“only the last-named [Mark Smeaton] confessed having slept with the concubine on three different occasions; all the others were sentenced on mere presumption or on very slight grounds, without legal proof or valid confession…”
“Neither the concubine nor her brother were taken to Westminster as the other criminals had been; they were tried within the Tower, and yet the trial was far from being kept secret, for upwards of 2,000 people were present…”
“the brother, as I say, was charged with having had connexion with her; no proof of his guilt was produced except that of his having once passed many hours in her company, and other little follies. He answered so well that many who were present at the trial, and heard what he said, had no difficulty in waging two to one that he would be acquitted, the more so that no witnesses were called to give evidence against him or against her, as is customary in such cases, when the accused denies the charge brought against him…”
“When the sentence was read to her, she received it quite calmly, and said that she was prepared to die, but was extremely sorry to hear that others, who were innocent and the King’s loyal subjects, should share her fate and die through her…”
“although the generality of people here are glad of the execution of the said concubine, still a few find fault and grumble at the manner in which the proceedings against her have been conducted, and the condemnation of her and the rest, which is generally thought strange enough. People speak variously about the King, and certainly the slander will not cease when they hear of what passed and is passing between him and his new mistress, Jane Seymour. Already it sounds badly in the ears of the public that the King, after such ignominy and discredit as the concubine has brought on his head, should manifest more joy and pleasure now, since her arrest and trial, than he has ever done on other occasions…2 ”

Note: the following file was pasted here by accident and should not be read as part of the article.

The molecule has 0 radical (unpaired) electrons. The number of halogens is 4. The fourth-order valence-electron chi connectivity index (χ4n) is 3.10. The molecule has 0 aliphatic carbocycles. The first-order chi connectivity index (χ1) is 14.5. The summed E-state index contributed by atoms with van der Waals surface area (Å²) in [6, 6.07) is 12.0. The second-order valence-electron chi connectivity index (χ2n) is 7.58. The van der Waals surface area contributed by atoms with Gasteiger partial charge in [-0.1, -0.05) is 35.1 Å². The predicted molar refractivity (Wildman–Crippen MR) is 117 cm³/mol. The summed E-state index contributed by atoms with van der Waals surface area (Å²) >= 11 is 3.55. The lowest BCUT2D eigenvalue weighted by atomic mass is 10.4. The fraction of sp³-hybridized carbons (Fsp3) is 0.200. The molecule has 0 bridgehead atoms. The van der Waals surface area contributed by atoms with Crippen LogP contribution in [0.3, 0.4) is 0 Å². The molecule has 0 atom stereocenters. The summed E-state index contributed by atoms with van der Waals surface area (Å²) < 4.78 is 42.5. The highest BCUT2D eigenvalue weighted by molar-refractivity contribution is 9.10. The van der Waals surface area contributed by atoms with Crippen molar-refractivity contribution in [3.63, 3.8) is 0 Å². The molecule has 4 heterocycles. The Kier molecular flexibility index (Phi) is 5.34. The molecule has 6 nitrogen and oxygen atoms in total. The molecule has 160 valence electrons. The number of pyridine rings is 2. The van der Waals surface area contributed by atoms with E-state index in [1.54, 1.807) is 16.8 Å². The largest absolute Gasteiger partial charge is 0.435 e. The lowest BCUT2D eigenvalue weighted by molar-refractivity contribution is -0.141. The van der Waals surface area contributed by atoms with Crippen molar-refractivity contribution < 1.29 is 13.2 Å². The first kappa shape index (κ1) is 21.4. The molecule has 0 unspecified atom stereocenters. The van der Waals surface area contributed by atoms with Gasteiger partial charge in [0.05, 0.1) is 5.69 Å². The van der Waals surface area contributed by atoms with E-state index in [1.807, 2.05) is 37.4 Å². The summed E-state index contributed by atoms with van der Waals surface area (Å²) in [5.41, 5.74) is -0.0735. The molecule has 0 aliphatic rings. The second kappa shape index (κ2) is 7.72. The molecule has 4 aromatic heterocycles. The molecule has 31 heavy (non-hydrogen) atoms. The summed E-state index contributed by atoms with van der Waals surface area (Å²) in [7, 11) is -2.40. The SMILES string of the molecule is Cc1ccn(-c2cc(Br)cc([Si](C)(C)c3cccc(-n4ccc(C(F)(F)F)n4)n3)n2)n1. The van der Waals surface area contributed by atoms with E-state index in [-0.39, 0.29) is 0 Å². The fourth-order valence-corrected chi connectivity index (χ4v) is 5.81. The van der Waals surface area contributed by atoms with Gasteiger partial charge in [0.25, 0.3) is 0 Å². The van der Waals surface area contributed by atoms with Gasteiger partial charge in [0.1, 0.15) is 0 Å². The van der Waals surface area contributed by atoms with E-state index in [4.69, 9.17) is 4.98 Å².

It was the infamous incident with one of Henry VIII’s favourite’s, Henry Norris, that would seal Anne Boleyn’s fate, where she taunted him that “You look for dead men’s shoes, for if aught should come to the King but good, you would look to have me.”